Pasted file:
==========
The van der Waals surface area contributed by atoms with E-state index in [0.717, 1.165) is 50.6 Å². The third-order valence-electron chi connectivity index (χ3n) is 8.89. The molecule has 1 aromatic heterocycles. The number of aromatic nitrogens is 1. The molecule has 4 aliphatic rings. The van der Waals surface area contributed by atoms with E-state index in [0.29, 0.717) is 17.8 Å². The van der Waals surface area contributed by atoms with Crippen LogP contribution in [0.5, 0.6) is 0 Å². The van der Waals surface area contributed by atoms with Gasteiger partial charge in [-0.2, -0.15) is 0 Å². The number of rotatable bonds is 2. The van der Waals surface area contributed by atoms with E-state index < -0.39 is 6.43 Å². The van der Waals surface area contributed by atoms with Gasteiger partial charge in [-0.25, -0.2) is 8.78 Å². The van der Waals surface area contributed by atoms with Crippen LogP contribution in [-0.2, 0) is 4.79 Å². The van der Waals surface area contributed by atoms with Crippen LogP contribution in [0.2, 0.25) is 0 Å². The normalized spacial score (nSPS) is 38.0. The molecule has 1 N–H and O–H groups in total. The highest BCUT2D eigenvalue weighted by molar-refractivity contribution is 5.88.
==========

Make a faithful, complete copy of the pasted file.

The van der Waals surface area contributed by atoms with E-state index in [0.717, 1.165) is 50.6 Å². The third-order valence-electron chi connectivity index (χ3n) is 8.89. The molecule has 1 aromatic heterocycles. The number of aromatic nitrogens is 1. The molecule has 4 aliphatic rings. The van der Waals surface area contributed by atoms with E-state index in [0.29, 0.717) is 17.8 Å². The van der Waals surface area contributed by atoms with Crippen LogP contribution in [0.5, 0.6) is 0 Å². The van der Waals surface area contributed by atoms with Gasteiger partial charge in [-0.2, -0.15) is 0 Å². The number of rotatable bonds is 2. The van der Waals surface area contributed by atoms with E-state index < -0.39 is 6.43 Å². The van der Waals surface area contributed by atoms with Gasteiger partial charge in [-0.25, -0.2) is 8.78 Å². The van der Waals surface area contributed by atoms with Crippen LogP contribution in [-0.2, 0) is 4.79 Å². The van der Waals surface area contributed by atoms with Crippen LogP contribution in [0.2, 0.25) is 0 Å². The normalized spacial score (nSPS) is 38.0. The molecule has 1 N–H and O–H groups in total. The highest BCUT2D eigenvalue weighted by molar-refractivity contribution is 5.88.